🚨 Job Announcement

Job Announcement: Postdoctoral fellow

Gerardo Armendariz
Gerardo Armendariz
Position: Postdoctoral fellow (1-2 years)

Topic: Developing a process-guided deep learning model for streamflow in Wisconsin

Brief Summary: 
A recent decision by the Wisconsin Attorney General requires natural resource managers to regulate high-capacity wells to protect streams and trout fisheries, but we lack a strong understanding of whether groundwater withdrawals interact with climate change to affect streamflow and temperature. The persistence of the state’s world-class trout fisheries depends on cold water sustained by groundwater input and a natural hydrologic regime. Air temperatures are increasing, but stream warming can be buffered by groundwater. In fact, many trout populations in Wisconsin are currently thriving despite warming conditions due to high groundwater levels associated with recent increases in precipitation. This increased precipitation, however, often occurs as extreme events that can lead to floods. Depending on their timing and intensity, floods may threaten successful emergence of trout fry or trout survival. Imposed on top of these climatic interactions is a second anthropogenic driver of hydrologic change: increasing high-capacity wells, which can decrease local groundwater levels and recharge to streams, leading to decreased flow and warmer water temperatures during critical summer low flow periods. Under current high-groundwater conditions, streams remain flowing and cold, but what will happen if precipitation patterns shift or groundwater use intensifies? For effective decision making into the future, managers need tools that can simulate these interactions between hydrologic regimes, temperature, and groundwater pumping for use in assessments of well permit applications and to manage sustainable wild trout fisheries.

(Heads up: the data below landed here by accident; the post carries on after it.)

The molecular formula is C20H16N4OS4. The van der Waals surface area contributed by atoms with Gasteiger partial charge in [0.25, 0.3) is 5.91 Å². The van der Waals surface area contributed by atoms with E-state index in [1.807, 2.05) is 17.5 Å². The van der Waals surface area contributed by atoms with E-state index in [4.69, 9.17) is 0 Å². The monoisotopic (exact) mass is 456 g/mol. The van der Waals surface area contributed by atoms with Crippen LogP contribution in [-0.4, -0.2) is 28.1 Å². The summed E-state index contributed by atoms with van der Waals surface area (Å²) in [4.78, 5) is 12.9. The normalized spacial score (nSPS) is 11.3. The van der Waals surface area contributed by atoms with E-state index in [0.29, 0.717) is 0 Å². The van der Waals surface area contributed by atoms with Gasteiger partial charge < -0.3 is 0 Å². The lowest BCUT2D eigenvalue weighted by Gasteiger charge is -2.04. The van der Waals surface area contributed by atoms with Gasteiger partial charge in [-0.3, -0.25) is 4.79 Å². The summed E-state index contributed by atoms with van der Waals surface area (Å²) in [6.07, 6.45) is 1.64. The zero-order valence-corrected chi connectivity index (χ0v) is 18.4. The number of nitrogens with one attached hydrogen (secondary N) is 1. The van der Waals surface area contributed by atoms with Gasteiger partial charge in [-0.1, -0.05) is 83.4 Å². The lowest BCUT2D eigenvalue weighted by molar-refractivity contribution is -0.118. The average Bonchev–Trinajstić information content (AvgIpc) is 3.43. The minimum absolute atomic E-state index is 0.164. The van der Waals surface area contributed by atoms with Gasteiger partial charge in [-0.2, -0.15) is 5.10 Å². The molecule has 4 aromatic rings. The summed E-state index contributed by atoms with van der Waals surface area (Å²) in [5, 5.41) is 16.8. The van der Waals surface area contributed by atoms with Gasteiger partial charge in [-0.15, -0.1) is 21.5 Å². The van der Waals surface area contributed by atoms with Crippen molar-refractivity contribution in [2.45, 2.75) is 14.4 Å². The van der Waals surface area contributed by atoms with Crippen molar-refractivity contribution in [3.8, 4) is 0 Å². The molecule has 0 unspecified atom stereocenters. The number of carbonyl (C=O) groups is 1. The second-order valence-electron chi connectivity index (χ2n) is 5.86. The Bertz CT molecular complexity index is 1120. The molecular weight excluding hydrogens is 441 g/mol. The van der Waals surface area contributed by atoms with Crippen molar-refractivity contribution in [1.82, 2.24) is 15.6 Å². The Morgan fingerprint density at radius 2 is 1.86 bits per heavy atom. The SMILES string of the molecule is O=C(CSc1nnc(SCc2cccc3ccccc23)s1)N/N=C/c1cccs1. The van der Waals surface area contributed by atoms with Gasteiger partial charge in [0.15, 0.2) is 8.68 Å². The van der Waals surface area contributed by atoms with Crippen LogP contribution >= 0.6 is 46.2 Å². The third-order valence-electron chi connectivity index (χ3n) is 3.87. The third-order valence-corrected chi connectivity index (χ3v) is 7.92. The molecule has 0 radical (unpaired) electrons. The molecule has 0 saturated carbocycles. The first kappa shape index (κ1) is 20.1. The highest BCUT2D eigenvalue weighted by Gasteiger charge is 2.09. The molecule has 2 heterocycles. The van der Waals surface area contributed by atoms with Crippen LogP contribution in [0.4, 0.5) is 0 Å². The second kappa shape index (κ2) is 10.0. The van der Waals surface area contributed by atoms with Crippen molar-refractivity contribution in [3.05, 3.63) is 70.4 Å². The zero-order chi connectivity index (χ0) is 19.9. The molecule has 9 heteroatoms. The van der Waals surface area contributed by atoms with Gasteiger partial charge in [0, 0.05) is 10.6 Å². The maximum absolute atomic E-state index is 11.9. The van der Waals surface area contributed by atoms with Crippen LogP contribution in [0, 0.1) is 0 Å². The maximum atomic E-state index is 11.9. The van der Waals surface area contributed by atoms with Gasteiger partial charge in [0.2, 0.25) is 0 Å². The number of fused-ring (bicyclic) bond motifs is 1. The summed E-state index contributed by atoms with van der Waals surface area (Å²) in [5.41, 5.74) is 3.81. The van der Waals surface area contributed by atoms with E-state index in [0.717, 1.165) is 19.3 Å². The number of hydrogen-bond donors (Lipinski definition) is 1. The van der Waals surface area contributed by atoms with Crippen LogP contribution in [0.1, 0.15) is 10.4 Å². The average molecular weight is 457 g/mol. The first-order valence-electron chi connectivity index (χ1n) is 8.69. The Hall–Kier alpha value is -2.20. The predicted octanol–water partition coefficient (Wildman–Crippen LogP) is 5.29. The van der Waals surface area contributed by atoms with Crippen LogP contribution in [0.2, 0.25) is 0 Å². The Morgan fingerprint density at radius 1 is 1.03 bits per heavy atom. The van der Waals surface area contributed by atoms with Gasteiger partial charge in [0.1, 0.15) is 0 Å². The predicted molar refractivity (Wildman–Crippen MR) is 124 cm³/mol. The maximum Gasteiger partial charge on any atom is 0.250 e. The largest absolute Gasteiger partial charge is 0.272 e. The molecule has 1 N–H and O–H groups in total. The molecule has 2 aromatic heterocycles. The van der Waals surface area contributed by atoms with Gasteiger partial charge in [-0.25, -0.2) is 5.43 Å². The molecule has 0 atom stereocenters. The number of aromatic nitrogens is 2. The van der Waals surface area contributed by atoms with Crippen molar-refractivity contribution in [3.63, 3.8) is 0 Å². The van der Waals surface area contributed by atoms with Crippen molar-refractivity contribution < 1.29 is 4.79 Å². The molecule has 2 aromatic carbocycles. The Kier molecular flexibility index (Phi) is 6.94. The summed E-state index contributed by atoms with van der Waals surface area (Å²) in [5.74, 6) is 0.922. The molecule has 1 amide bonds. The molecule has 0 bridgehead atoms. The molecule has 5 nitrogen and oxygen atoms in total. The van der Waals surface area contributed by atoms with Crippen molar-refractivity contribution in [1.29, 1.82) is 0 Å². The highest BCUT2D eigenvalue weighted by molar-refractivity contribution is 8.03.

We will use trout population time series to estimate indices of annual recruitment and adult abundances for each population. We will use three analytical approaches to test whether antecedent weather conditions influenced trout populations in the past and to predict the influence of future climate and groundwater use: (1) groundwater-surface water hydrologic modeling of past and future streamflow and temperature, using new field data to evaluate parameter uncertainty; (2) hierarchical population dynamics models with catchment-level covariates (climatic and geospatial attributes); and (3) adaptation of models developed under (2) to future weather and groundwater use scenarios developed in (1). 

We are seeking an interested candidate to build a process-guided deep learning model
for streamflow in Wisconsin. The candidate would assist in grant-writing in July 2021 and be available to begin a postdoctoral position spring or summer of 2022 .
If interested, contact Dana Lapides (danalapides@gmail.com).